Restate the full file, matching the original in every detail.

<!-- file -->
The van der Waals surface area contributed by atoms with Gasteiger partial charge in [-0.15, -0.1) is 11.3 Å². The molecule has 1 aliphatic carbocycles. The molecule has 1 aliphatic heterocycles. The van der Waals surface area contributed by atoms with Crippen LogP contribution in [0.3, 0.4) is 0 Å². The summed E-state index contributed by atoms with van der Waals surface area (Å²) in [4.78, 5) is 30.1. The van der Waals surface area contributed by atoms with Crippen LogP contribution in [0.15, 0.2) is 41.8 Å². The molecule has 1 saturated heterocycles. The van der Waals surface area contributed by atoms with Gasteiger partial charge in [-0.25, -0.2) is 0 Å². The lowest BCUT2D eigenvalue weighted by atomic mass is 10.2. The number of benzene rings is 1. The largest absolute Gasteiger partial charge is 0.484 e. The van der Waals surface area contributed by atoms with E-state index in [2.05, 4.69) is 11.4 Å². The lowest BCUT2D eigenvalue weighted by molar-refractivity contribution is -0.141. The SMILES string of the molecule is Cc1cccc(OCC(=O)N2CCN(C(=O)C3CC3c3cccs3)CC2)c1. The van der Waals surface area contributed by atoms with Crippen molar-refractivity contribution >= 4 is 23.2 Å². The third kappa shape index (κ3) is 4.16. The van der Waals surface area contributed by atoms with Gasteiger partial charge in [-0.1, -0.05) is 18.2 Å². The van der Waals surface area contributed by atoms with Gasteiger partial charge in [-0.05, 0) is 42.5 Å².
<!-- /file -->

The van der Waals surface area contributed by atoms with Gasteiger partial charge in [-0.15, -0.1) is 11.3 Å². The molecule has 1 aliphatic carbocycles. The molecule has 1 aliphatic heterocycles. The van der Waals surface area contributed by atoms with Crippen LogP contribution in [0.3, 0.4) is 0 Å². The summed E-state index contributed by atoms with van der Waals surface area (Å²) in [4.78, 5) is 30.1. The van der Waals surface area contributed by atoms with Crippen LogP contribution in [0.15, 0.2) is 41.8 Å². The molecule has 1 saturated heterocycles. The van der Waals surface area contributed by atoms with Gasteiger partial charge in [-0.25, -0.2) is 0 Å². The lowest BCUT2D eigenvalue weighted by atomic mass is 10.2. The number of benzene rings is 1. The largest absolute Gasteiger partial charge is 0.484 e. The van der Waals surface area contributed by atoms with E-state index in [2.05, 4.69) is 11.4 Å². The lowest BCUT2D eigenvalue weighted by molar-refractivity contribution is -0.141. The SMILES string of the molecule is Cc1cccc(OCC(=O)N2CCN(C(=O)C3CC3c3cccs3)CC2)c1. The van der Waals surface area contributed by atoms with Crippen molar-refractivity contribution >= 4 is 23.2 Å². The third kappa shape index (κ3) is 4.16. The van der Waals surface area contributed by atoms with Gasteiger partial charge in [-0.1, -0.05) is 18.2 Å². The van der Waals surface area contributed by atoms with Gasteiger partial charge in [-0.05, 0) is 42.5 Å².